5. Know your role:

When you go to start a business you really need to understand your own abilities inside and out.  Then you need to be able to transpose these abilities onto the business that you’re trying to start.  Are you a creative, a techie, an operations person, just a worker, or a financier.  There are many roles to be filled in any business, the key is to know which one(s) you can really fill.  Even if you just have a great idea, that doesn’t mean that you have to possess the abilities needed to execute it – but you need to be aware of this fact.  You don’t need to be a chef to have a great restaurant idea, you don’t even need to be someone with restaurant experience (although it obviously helps), but being aware that you’re neither of these people is what will help you be able to build out the team you need to be successful.  Self-awareness is key, and wanting to be the CEO just because it was your idea, without the ability to actually fill that role, is a big pitfall.  No matter what the business is that you’re starting, you’re going to need help and don’t be afraid of taking a smaller role that you can really fulfill over trying to do it all at an average or subpar level.  Remember as the founder, you’ll be rewarded professionally and financially based more on the success of the business as a whole than on your role as an individual.

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6.  Build a team for success:

EVERY BUSINESS NEEDS A TEAM.  Never forget this.  No matter how smart, how hard working, how talented you are, at some point you’re going to need a team to succeed.  Maybe not day one, but very early on if you want to grow you’re going to need others to help.  With that being said you need to look at your idea and your skills and have the foresight and strength to build a team that: fills the needs of the company, makes up for your weaknesses, and eventually amplifies your strengths.  What you don’t need, especially early on, is repetition.  Want to start a tech company?  You can’t do that with 4 sales guys and no tech experience at a founding level (well rarely can you, there is always the exception).  You’ll need people who can program, design, project manage, and market your product.  You need to acknowledge the skills that will ultimately determine the success of your company, and fill team roles with people who possess those skills.  There is no room in a start-up for dead-weight.  Efficiency is key.  Who you fill your team with is crucial to your ability to execute.

7. Empower your team:

When you get your team in place you NEED to trust them and you need to empower them to do what you hired them to do.  If you’re trying to get a company started, and you’ve brought in a team who’ve got specific skills necessary to execute, you can’t try and micromanage everything.  Part of picking your team is selecting people who you can trust and who are motivated.  However, you need to focus on doing your role and observing everyone else.  Learn from them, be involved, but don’t try and do everything or not empower your new team to do their roles independently.  Even if you’re the CEO, you can’t get mired down in the minutia of sales or programming IF you’ve got people on payroll who are capable of handeling these things.  You need to be checking in, figuring out if they have what they need, making sure deadlines are hit, all while giving people the space and ability to execute.  If you don’t feel that you can trust them to work this way, then you shouldn’t have hired them.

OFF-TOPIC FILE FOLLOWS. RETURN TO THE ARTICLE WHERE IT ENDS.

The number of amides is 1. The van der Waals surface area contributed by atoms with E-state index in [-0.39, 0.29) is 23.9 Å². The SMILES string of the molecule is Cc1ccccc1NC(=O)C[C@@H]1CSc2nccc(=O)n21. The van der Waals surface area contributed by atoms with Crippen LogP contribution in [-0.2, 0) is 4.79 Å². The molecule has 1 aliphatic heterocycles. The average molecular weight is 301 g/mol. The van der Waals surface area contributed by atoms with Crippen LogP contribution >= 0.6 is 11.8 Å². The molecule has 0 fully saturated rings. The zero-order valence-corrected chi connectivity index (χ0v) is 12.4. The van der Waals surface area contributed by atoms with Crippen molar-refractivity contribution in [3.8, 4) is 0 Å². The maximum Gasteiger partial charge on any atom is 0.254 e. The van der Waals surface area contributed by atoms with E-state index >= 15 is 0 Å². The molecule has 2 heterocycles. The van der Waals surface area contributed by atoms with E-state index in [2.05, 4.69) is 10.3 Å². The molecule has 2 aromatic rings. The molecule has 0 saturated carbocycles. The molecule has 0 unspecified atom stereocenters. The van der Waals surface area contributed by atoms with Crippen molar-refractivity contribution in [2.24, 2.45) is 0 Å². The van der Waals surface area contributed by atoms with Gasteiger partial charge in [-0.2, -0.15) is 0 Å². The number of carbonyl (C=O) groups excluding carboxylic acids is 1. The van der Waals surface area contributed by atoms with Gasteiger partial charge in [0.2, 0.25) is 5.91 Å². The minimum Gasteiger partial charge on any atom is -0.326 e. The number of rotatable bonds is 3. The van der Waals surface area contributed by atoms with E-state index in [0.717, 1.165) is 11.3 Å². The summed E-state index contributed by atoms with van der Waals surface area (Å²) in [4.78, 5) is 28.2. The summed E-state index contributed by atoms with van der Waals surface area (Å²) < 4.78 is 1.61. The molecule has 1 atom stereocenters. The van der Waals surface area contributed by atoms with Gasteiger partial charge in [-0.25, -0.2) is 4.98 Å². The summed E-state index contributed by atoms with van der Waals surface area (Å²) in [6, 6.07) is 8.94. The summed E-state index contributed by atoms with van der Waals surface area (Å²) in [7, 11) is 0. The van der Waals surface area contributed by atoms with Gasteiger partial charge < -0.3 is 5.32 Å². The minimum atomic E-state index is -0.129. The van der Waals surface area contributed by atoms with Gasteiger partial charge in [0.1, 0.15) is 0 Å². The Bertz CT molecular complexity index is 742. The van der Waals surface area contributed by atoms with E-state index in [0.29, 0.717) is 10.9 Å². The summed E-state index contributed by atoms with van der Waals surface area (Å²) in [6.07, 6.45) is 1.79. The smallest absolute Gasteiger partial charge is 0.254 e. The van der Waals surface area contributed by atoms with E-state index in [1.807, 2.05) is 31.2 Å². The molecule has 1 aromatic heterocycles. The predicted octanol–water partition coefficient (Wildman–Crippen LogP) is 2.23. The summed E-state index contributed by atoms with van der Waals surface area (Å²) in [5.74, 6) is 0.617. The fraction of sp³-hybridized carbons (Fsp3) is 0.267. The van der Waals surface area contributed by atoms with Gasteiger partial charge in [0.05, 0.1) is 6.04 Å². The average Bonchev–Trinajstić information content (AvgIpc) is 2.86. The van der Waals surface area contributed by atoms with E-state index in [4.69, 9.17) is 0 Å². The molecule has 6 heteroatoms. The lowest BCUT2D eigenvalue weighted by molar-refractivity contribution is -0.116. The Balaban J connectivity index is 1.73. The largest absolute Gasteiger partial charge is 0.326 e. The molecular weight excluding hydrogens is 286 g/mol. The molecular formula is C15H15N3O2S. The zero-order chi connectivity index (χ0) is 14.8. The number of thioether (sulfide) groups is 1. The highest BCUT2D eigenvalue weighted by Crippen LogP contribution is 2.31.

8.  Work with partners NOT friends:

Quite often we tend to try and start businesses with friends.  Quite often these businesses fail and so do the friendships.  That’s because when you’re starting a business you need to be focused on the collection of skills necessary to execute.  Apple succeeded not because Jobs and Wozniak were friends, but because they possessed different but essential skills.  If they were both programmers or both creatives, no amount of friendship would have made them successful.  When businesses begin to hit hard times or even fail, quite often the friendships fall apart as well.  Having strong personal relationships (especially if they are professional as well) can be a great asset, WHEN they are added to a partnership of necessary skills to run your business.  Don’t feel that you need to start a business with your best friend just because they are willing to jump into the fire with you.  Make sure they are the right person to help you first.

9.  Have a plan:

In today’s entrepreneurial world, business plans are beginning to become overrrated.  People are getting millions of dollars in investment off prototypes and 8 slide power points.  However, that doesn’t mean that YOU don’t need a plan.  Put pen to paper, or fingers to keyboard, and plan out what you need to accomplish and in what order for you to be successful.  It doesn’t need to be MBA level and it doesn’t need to be 20 pages long, but it needs to be a roadmap that you can constantly check back against, updated and monitored in order to make sure you’re getting everything done.